4. Two aspects of the book I really loved were the mental health representation and the LGBTQIA rep. Whether it was Jubilee expressing her uncertainty around labels, Ridley hesitantly telling Jubilee about being bi or him choosing to seek inpatient care for his anxiety and depression, the characters’ choices and identities were always met with overwhelming positivity where it mattered most. I think that goes a long way to normalize making the best decisions for yourself. Did you intentionally place a positive emphasis on these moments in the story? Have you gotten to see the meaningful impact that has on, particularly teen, readers?
So many bi/pan people (and people who are still working on figuring out their labels) share the same story of not feeling queer enough when they are in differently gendered relationships. I wanted to include that in Jubilee’s arc, but it was also very important to me that Jubilee had a loving, thriving, queer community that challenged her as she processed those feelings. I wanted readers who may be in a similar place to see the validation first hand, and to understand that sexuality is not tied to whomever you’re dating at a set point in time.
In regard to Ridley seeking help, it was also crucial to me to show mental health services and support groups in a positive light. I’ve seen too many books in the past which vilified therapists or had characters scoffing at the idea of taking meds. Asking for help when you need it is one of the hardest and best things you can do for yourself. I also added a list of resources at the end of the book to encourage people to reach out.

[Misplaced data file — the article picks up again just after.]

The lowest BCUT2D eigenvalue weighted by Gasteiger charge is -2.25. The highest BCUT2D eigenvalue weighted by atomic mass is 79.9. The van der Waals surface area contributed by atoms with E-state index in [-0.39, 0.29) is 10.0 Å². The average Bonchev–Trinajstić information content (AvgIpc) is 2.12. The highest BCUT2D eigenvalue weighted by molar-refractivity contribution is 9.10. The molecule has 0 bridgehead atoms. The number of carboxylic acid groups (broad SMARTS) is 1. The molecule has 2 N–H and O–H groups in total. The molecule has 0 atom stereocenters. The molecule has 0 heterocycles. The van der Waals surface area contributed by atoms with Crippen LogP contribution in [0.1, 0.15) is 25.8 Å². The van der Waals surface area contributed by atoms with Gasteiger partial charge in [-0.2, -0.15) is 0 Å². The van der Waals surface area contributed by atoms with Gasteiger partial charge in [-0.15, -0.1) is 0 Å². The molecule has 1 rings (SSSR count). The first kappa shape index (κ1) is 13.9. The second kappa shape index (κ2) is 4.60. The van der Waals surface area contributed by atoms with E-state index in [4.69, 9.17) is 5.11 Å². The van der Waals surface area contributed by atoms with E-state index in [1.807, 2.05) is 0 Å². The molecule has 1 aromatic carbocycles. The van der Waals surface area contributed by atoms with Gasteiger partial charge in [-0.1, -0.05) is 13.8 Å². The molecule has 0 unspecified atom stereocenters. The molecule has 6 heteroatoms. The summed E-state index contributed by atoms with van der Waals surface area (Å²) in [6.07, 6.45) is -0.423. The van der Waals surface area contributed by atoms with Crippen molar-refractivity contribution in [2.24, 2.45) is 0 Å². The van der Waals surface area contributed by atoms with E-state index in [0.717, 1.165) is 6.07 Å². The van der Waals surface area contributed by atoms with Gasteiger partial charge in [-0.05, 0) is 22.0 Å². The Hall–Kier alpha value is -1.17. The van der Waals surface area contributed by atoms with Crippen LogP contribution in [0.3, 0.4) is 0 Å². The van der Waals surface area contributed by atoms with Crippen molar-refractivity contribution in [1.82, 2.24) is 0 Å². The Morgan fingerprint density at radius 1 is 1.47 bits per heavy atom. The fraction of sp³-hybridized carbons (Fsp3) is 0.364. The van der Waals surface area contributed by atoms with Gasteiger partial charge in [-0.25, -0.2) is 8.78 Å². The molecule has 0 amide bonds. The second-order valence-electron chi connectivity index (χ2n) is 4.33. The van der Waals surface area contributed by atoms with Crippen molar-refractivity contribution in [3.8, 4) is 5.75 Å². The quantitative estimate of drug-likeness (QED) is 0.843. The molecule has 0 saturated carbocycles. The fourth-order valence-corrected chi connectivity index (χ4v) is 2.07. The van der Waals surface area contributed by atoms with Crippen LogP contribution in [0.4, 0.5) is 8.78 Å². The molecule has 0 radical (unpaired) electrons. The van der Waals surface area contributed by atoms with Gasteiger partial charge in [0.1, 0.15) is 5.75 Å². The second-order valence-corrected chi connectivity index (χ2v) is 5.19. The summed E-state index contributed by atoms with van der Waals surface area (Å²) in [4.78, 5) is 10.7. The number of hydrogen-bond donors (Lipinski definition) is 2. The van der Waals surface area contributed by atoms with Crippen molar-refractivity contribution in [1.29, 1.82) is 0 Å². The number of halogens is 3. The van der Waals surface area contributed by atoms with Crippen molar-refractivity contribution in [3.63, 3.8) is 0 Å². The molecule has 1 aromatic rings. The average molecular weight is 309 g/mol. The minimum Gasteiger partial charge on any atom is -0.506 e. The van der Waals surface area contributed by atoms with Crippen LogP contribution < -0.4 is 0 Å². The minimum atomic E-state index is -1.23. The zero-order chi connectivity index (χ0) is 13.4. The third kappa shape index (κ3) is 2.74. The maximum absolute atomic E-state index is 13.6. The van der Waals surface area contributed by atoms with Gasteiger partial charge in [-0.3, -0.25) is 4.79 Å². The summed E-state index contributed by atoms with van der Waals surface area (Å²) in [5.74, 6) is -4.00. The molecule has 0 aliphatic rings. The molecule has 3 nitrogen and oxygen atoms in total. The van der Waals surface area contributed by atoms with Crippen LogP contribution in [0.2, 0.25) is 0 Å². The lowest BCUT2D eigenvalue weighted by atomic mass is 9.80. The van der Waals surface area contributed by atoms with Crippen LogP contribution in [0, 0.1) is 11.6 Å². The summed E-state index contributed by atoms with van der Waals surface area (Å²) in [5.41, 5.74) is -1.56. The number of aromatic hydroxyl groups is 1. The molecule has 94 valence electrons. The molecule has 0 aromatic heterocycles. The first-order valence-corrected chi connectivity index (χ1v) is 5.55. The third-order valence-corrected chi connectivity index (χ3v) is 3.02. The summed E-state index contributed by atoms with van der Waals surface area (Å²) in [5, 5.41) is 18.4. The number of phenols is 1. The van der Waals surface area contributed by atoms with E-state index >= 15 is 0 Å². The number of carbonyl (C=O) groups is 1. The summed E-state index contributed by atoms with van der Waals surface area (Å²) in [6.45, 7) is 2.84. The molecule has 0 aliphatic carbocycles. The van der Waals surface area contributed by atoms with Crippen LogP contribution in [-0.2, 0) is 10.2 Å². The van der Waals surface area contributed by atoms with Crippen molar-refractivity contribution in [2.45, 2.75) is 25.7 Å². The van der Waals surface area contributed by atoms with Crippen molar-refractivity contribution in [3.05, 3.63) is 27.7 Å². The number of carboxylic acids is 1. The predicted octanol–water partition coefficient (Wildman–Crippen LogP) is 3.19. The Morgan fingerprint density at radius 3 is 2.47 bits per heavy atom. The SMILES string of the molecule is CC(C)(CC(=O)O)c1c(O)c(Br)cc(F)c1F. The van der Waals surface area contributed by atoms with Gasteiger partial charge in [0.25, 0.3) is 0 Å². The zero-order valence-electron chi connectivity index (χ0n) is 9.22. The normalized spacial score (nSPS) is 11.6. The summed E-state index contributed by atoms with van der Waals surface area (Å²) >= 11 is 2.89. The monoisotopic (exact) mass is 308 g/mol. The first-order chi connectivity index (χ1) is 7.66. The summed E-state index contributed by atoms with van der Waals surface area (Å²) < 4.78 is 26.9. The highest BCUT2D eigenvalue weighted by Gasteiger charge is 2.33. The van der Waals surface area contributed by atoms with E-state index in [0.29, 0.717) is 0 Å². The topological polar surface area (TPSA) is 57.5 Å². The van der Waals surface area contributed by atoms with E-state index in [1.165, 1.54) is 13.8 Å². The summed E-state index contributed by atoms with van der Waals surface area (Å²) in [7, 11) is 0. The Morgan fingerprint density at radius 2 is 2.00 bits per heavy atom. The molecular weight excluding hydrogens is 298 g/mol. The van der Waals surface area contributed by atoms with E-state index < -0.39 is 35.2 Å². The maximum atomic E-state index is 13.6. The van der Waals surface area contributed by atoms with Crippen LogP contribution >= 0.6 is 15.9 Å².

5. You’re a comic creator yourself, much like Vera is in the book. Did your other job help inspire this story?
I definitely borrowed from some of my real-life experiences while working on this. In between selling my comics, I end up spending time people watching while tabling at various comic cons, which really helped inspire this book. I even snuck some easter eggs into the comic con scenes for some of my friends who travel with me to events!
And while I’ve never had a Kickstarter go fully viral like Vera’s do, I did use it to fund my comic, Circadia. Kickstarter, and other crowd funding platforms, can be a great way to find diverse stories that aren’t always supported in traditional media.
6. I had been excited to read Verona Comics from the moment you teased it in our last interview. Do you have any new projects you can talk about yet?
I recently announced my next YA novel, SOME GIRLS DO, which will be out Summer of 2021. It follows Morgan, an out and proud track star who falls for Ruby, a closeted, bisexual local beauty queen with a penchant for fixing up old cars. It’s dual POV, like Verona Comics, so readers will get to see things from both of their perspectives.
I also expect to be sharing news on another project very soon. I can’t say much about that one yet, except that it’s thematically similar to my previous books, but also incredibly different. ;)